- After President Nixon's diplomatic opening to China in the 1970s, the communist government gave pandas as a gift. Now that China has given campaign gifts to U.S. politicians, the pandas will have to be rented: $8 million for a decade. The Smithsonian Institution wants to pay that much to borrow two of the creatures from China. The zoo has a letter of intent and is working on the details that would reopen its empty Panda House, which was left unoccupied after Hsing-Hsing and Ling-Ling died in the 1990s.
- Was Ralph Reed hired by Microsoft to influence George W. Bush? The former Christian Coalition leader has been quietly working to help the company in Washington for more than a year. A New York Times story reported that the hiring was an attempt to influence the Republican candidate in case he is elected president. Mr. Reed himself apologized for encouraging people to talk to the Texas governor about Microsoft, according to a statement from his consulting firm, Century Strategies. "Century Strategies should not have encouraged any citizen to contact Governor Bush," it read. "We should have been more sensitive to possible misperception and it is an error that we regret."
- The confederate flag may be coming down from the South Carolina Statehouse dome soon. The state senate voted 36-7 to take the flag down. Opponents of the flag say it is a racist symbol, while supporters say it represents Southern heritage and honors Confederate war dead. The proposal would move the flag to a non-prominent place at a monument honoring Confederate soldiers.
- Despite the embarrassing publicity, ABC is going ahead with an Earth Day broadcast that shows President Clinton being interviewed on global warming by movie star Leonardo DiCaprio. The interview had angered some at ABC who wondered why an actor was fulfilling a role usually handled by a journalist. And ABC brass had a public tiff with the White House press office over whose idea it was to do the interview. It's not clear how much of the reported 20-minute chat between the Titanic star and Mr. Clinton will make it on the air.
NFLER ARRESTED; SEXUAL ASSAULT ALLEGED
In 1997, tight end Mark Chmura of the Green Bay Packers refused to attend a White House ceremony honoring the Packers for their Super Bowl title. He criticized the president for taking advantage of young White House intern Monica Lewinsky. Last week, he was arrested and news cameras captured Mr. Chmura dressed in an orange jail jumpsuit, his wrists handcuffed to a chain around his waist. Local police are recommending that prosecutors charge him with third-degree sexual assault for allegedly getting a teenage girl drunk and having sexual relations with her. Police were still looking into allegations that Mr. Chmura, a married father of two, sexually assaulted his 17-year-old baby sitter. Curiously, Mr. Chmura hired the late Jeffrey Dahmer's old defense attorney, Gerald Boyle, who made nonjudgmental statements to the media. "Human nature is such that when something is said that is negative about a person, many people believe it," he said. "Mark recognizes that." GAYS A LUCRATIVE TARGET MARKET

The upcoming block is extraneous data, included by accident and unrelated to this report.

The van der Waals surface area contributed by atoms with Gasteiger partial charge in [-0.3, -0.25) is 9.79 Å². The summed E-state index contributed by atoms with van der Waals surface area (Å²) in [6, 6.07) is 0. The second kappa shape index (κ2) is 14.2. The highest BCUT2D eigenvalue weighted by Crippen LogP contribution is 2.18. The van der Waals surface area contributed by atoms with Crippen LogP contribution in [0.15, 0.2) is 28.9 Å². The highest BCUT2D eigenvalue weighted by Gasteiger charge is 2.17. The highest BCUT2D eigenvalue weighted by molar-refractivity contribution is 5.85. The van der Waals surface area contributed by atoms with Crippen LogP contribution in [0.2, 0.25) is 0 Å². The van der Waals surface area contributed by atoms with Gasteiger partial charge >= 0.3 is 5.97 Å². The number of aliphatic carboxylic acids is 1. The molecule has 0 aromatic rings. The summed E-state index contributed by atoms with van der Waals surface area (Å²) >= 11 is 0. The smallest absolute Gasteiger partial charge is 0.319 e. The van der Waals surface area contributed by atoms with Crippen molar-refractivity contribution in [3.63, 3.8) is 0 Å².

Gay's OK! That's the message corporate America is embracing as it pours more and more advertising dollars toward attracting homosexuals. Subaru, Absolut vodka, and American Airlines have been in this game for years, but others like Office Max, Neiman Marcus, Alamo rental cars, and Hartford Insurance now target homosexual consumers. Are they worried about a backlash from religious conservatives? Probably not. Greenfield Online, a Connecticut-based Internet research company, reports that the average annual household income for gays and lesbians is $57,000, compared with an overall household average of $53,000. With fewer or no dependents, that's a lot more spending money. Marketers say that the boost in market share more than outweighs the cost in protests. "There is a mainstreaming phenomenon going on," says Stephanie K. Blackwood, a partner in Spare Parts Inc., a New York-based company that helps companies market to gays. "The fear is eroding faster than I ever thought imaginable."
the no comment zone
- An explosion in Bosnia killed three children who wandered into a minefield near Sarajevo. Witnesses refused to enter the area for fear of other explosions, even though one victim, an 11-year-old girl, called for help for hours before she died.
- Congress was a day late and a gallon short: It decided to vote on reducing the gas tax just as this year's mini-oil crisis started to subside. The timing may have killed the bill, which was voted down in the Senate. The proposal, sponsored by Majority Leader Trent Lott (R-Miss.), would have rolled back 4.3 cents of the federal gas tax for the rest of the year. And if average prices topped $2 a gallon, the entire 18.4-cent tax would have been suspended.
- Israeli Prime Minister Ehud Barak met with President Clinton in Washington, and got what he came for. Mr. Barak gained U.S. backing for Israeli withdrawal from southern Lebanon. He will now lobby the United Nations to supply a peacekeeping force to step into the gap along the troubled Israel-Lebanon border.